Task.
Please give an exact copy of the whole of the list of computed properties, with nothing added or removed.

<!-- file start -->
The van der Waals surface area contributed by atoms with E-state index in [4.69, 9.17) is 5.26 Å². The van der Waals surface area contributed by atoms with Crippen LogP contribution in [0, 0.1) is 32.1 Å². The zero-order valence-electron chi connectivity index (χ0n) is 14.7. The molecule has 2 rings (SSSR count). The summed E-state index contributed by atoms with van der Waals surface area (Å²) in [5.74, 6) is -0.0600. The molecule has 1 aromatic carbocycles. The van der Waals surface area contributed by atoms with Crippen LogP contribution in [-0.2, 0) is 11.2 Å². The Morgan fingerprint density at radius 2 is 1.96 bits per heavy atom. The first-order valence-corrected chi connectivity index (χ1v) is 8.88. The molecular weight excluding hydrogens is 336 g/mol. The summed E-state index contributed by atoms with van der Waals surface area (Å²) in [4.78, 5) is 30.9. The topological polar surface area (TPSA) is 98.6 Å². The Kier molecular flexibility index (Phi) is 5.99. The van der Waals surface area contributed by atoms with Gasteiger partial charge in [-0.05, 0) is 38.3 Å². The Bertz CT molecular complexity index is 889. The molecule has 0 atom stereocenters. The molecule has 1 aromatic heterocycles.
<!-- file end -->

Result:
The van der Waals surface area contributed by atoms with E-state index in [4.69, 9.17) is 5.26 Å². The van der Waals surface area contributed by atoms with Crippen LogP contribution in [0, 0.1) is 32.1 Å². The zero-order valence-electron chi connectivity index (χ0n) is 14.7. The molecule has 2 rings (SSSR count). The summed E-state index contributed by atoms with van der Waals surface area (Å²) in [5.74, 6) is -0.0600. The molecule has 1 aromatic carbocycles. The van der Waals surface area contributed by atoms with Crippen LogP contribution in [-0.2, 0) is 11.2 Å². The Morgan fingerprint density at radius 2 is 1.96 bits per heavy atom. The first-order valence-corrected chi connectivity index (χ1v) is 8.88. The molecular weight excluding hydrogens is 336 g/mol. The summed E-state index contributed by atoms with van der Waals surface area (Å²) in [4.78, 5) is 30.9. The topological polar surface area (TPSA) is 98.6 Å². The Kier molecular flexibility index (Phi) is 5.99. The van der Waals surface area contributed by atoms with Gasteiger partial charge in [-0.05, 0) is 38.3 Å². The Bertz CT molecular complexity index is 889. The molecule has 0 atom stereocenters. The molecule has 1 aromatic heterocycles.